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Nelson Historical Society Journal, Volume 2, Issue 5, November 1971

Nelson Lighthouse

page 9

Nelson Lighthouse

Before 1906 the entrance to Nelson Haven lay between the Arrow Rock and the southern tip of the Boulder Bank or Haulashore Island as it was called. It was always a difficult entrance—the narrow curving approach bordered by rocks and sandbanks was further aggravated by a rise and fall in tide of about twelve feet and the furious outflow of water from the Haven as the tide ebbed. The current racing through the entrance is said to have reached a speed of seven knots.

No wonder Captain Wakefield recognised the difficulties of the entrance from the very first and his guiding buoys and beacons show us that he had made an early appraisal of the steps necessary to make it safe. Even then the danger remained, as many shipwrecks here show us, and it was a melancholy fact that one of the earliest emigrant ships, the Fifeshire, failed to navigate the outward passage and lay a total wreck on the Arrow Rock before the startled gaze of the passengers on the newly-arrived Bolton.

If the entrance was a trap to unwary ships by day, how much more so was it at night when ships arrived at the harbour entrance in the dark. The best advice which was followed by most captains, was to anchor well away from the shore and wait for daylight.

This was not always possible or convenient and some provision had to be made to show the entrance channel at night time. In 1848, when Major Richmond was the Superintendent of Nelson, a large beacon with a powerful reflector was erected on the Boulder Bank near the Harbour entrance. The Major probably gazed down on it from the Cliffs with a feeling of satisfaction as it was visible for twelve miles and cost a mere £3/6/- — quite a bargain.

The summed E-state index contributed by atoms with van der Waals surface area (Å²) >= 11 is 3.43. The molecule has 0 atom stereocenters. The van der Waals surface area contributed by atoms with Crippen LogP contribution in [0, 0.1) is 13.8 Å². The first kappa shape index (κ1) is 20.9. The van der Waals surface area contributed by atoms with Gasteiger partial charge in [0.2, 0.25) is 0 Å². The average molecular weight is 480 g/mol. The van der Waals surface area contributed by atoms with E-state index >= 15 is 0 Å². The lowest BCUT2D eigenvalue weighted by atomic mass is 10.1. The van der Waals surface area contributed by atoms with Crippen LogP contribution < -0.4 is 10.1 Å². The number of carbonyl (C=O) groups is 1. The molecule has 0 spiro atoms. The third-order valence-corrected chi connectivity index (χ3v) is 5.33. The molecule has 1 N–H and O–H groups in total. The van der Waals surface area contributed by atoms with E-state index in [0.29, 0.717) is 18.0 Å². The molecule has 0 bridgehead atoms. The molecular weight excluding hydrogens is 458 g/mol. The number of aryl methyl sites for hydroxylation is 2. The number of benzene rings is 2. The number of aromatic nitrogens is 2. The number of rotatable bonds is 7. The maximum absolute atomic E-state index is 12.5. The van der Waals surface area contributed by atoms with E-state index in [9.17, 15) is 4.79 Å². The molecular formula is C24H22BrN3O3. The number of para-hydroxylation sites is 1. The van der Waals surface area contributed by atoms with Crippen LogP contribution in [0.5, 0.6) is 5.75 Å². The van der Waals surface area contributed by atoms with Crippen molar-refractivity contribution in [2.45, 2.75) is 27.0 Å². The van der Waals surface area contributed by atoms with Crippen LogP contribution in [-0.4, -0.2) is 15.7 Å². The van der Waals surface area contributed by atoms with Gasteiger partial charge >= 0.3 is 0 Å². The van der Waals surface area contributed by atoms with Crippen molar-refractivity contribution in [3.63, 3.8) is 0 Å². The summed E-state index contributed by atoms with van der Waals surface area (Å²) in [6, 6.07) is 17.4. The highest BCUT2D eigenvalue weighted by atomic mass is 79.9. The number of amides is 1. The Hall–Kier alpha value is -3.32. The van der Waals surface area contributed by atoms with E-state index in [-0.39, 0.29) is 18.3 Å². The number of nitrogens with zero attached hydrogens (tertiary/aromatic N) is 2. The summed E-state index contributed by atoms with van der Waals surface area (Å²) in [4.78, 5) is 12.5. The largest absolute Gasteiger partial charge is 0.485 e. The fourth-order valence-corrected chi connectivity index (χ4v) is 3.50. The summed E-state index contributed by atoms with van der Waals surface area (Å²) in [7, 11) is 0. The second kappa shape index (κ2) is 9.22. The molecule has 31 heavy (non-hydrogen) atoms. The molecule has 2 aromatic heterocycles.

After the Acheron's visit in 1849 Captain Stokes suggestion that a red light be added was carried out—as the harbour light of 1851 is described as an "oil and wick lantern, coloured red and placed 160 feet above sea level"—presumably on the Cliffs.

The first idea of a real lighthouse came from the Nelson Provincial Council which appointed a select committee to go into the question in the session of 1859. The Committee suggested the building of a lighthouse on the Boulder Bank "to lead vessels down the Bay" as well as the provision of other lighthouses on Farewell Spit and at French Pass.

The Council opened negotiations with Mr. Tytler of Edinburgh, a former Nelson resident, who made arrangements in England whereby Messrs. Stothert and Pitt, Engineers, of Bath, were to build a suitable lighthouse. This lighthouse of cast iron plates, octagonal in shape and painted white, was completed and placed on the "Glenshee" for carriage to Nelson, where it arrived on August 2nd, 1861, after a journey of 151 days. The various parts of the lighthouse and its 'appurtances' were ferried across to the Boulder Bank and by July page 101862 the lighthouse had been erected and was ready to function. It was 60 feet above the water at high water springs and apparently another 30–40 feet of the lighthouse lay hidden in the Boulder Bank to keep it stable. It had a fixed white light visible up to 15 miles in good weather and covered an arc of 120 degrees up the Bay. As the ship approached the mouth of the harbour the light changed to red indicating that the ship should be anchored until daylight or until a pilot came on board. Masters of vessels were warned not to shut the light in nor to approach within one mile of the bank where the lighthouse was standing. This meant that ships coming down the bay must be able to see the light at all times. If they found that the light had disappeared they were off course and too near the shore. The light was screened by ear-shaped shutters so that the beam could not be seen unless that ship was a mile off shore. Needless to say the light always shone over the sea and could not be seen on land except, of course, from the other side of the bay. The only time that an exception was made to this rule was when His Honour the Superintendent directed that on two Saturdays in July 1862, the light should be reflected towards the town in order that the inhabitants might have an opportunity of witnessing it. The courting couples on the Port Hills must have been startled by the sudden illumination, no doubt thinking that they had been overtaken by dawn or by the sudden rise of a full moon! I have never heard of this event being repeated, so for over one hundred years the light has been shining out to sea, night after night